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‘Modeling’ for the organization can be good,
September 22, 2D.

If you
were to receive word that one of your coworkers has begun
“modeling” for your organization, you might be shocked. The
fact is that organizations that support and practice
modeling can operate more efficiently than those that do not
and in the process, save precious organizational resources.
The modeling described here is not the type that involves
hairspray, nice clothes, and looking good in front of a
camera. Rather, it is the type of modeling that management
science practitioners use to solve complex organizational
problems.

For
example, suppose that your company produces three types of
products. Each product yields different amounts of profit
on each item sold. Additionally, each product incurs
different production costs and requires different
combinations of human and manufacturing inputs. Also,
assume that there are different limits on the quantities of
each of the three products that can be produced due to
different budget, raw materials, labor, and/or
production-capacity constraints. The question of “how many
of each of the three types of products should the company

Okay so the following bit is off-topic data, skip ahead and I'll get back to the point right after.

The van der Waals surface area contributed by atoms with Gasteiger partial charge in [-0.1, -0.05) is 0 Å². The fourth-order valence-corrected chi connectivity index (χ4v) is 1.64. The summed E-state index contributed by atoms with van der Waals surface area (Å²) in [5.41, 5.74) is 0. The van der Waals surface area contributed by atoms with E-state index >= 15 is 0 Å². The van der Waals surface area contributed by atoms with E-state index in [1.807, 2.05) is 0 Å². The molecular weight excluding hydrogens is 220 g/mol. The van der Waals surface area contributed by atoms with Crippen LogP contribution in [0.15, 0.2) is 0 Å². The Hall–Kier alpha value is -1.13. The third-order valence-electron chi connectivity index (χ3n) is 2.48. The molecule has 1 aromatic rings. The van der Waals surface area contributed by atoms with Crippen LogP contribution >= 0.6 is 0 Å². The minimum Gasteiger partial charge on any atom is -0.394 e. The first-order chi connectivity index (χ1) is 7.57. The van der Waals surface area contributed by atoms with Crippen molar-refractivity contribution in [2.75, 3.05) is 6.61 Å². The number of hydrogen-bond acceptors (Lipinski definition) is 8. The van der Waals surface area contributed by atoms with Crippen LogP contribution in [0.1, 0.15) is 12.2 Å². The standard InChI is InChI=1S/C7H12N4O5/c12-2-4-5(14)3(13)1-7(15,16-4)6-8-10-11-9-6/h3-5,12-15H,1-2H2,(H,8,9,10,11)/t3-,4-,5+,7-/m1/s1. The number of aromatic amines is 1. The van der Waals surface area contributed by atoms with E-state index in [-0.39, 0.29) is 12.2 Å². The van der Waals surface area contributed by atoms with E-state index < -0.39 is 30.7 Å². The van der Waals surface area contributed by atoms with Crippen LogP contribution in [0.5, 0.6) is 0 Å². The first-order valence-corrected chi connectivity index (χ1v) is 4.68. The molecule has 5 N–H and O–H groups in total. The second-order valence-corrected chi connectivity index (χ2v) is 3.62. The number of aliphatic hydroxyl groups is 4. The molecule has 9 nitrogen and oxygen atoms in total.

produce to maximize profit?” ultimately arises.

Managers
who regularly encounter these types of problems have a
well-defined body of tools and techniques at their disposal
to solve such problems. The field of Management Science is
the area of business that works with and develops solutions
to these types of problems. Also known as quantitative
business analysis or decision systems, these tools and
techniques can be used to solve a wide variety of complex
organizational problems. The term “modeling” refers to
developing accurate representations of organizational
problems and decisions using mathematical expressions and
controls.

Variations of the linear programming method used to solve
the “product blend” problem described above can also be used
to assign workers (with different abilities, credentials,
and costs) to work shifts with differing personnel and
staffing requirements, minimize shipping costs for products
transported from factories and warehouses to distribution
outlets, and determine the lowest-cost combinations of raw
ingredients that meet minimum or maximum ingredient
requirements. Other quantitative modeling techniques can be
used to develop forecasting and “what if” scenarios for a
variety of complex and important business decisions.

These
tools are used when problems are complex, when solutions are
not readily apparent, when there is sufficient time to
create and run the models, and when the solutions can
provide significant payoffs to organizations. The
management science field is replete with examples of
large-scale organizations saving millions of dollars in
costs as a result of employing and implementing management
science techniques and solutions.

Once for
use only by people with advanced mathematical skills and
those with access to supercomputers, many of these modeling
techniques can now be run on personal computers using
Microsoft Excel. Business owners and managers should
investigate how these techniques could help make their
operations more efficient and profitable—the benefits they
might reap could far outweigh the costs of learning,
mastering, and using these techniques.

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